But between Marshall and Wood, she bypassed Atkinson, who was standing less than two feet away.

Was it intentional, or just an oversight in a busy evening? Watch the video for yourself and decide.

Atkinson: Congratulations, but...

June AtkinsonJune Atkinson is airing her displeasure.

In a congratulatory statement to new State Board of Education chairman Bill Harrison, the schools superintendent again repeated her belief that he is treading on her turf.

"I believe this action violates the Constitution of North Carolina and usurps the will of the voters who granted me the privilege to serve as State Superintendent of Public Instruction," she said in a statement.

She went on to repeat her belief that the legislature should resolve the tug-of-war between the positions of governor and superintendent on education, adding that it may end up being resolved in court.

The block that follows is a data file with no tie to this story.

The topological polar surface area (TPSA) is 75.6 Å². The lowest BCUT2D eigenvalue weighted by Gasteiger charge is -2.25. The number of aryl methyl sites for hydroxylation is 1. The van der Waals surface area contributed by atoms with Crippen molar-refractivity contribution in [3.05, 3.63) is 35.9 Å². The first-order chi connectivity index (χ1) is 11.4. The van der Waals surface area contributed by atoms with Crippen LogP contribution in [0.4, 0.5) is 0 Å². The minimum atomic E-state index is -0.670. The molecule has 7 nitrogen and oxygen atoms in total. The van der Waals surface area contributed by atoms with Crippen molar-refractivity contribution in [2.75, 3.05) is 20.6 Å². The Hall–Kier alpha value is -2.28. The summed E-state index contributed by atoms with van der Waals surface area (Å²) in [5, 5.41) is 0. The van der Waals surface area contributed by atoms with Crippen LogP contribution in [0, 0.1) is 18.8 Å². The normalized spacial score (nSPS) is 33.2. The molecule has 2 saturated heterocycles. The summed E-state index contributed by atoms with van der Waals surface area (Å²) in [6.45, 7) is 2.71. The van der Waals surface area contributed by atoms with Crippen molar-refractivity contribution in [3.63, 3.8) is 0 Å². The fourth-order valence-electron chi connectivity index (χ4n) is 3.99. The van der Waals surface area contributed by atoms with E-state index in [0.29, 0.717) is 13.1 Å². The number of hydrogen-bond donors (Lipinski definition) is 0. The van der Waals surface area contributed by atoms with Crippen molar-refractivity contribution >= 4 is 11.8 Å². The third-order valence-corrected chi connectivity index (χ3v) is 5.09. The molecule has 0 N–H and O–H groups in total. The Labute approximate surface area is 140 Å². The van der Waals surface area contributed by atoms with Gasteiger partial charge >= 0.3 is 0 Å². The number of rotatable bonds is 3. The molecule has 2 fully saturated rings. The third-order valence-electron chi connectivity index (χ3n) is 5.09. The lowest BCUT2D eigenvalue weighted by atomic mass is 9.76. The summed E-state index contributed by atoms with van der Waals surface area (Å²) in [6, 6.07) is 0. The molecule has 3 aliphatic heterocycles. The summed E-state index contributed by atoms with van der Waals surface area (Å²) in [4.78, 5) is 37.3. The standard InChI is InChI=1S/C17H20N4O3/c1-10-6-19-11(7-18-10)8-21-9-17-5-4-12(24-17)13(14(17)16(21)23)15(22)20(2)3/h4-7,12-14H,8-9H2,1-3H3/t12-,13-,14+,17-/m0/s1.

"I will not abdicate my constitutional and statutory responsibilities," she said.

After the jump, the full statement.

State bills that poll poorly

What state bills have the most opposition?

Recent surveys by the Elon University Poll, the conservative Civitas Institute and the Democratic firm Public Policy Polling have shown broad agreement on a number of issues.

Below, the percentage in opposition and the corresponding bill:

H.B. 362: Access to Higher Education (75 percent, 74 percent, PPP)

H.B. 120: Public Municipal Campaigns (73 percent, Civitas)

S.B. 20: Voter-Owned Election for Treasurer (73 percent, Civitas)

H.B. 71: Four-Year Terms (59 percent, Civitas)

S.B. 7: Allow Hunting on Sunday (58 percent, Civitas)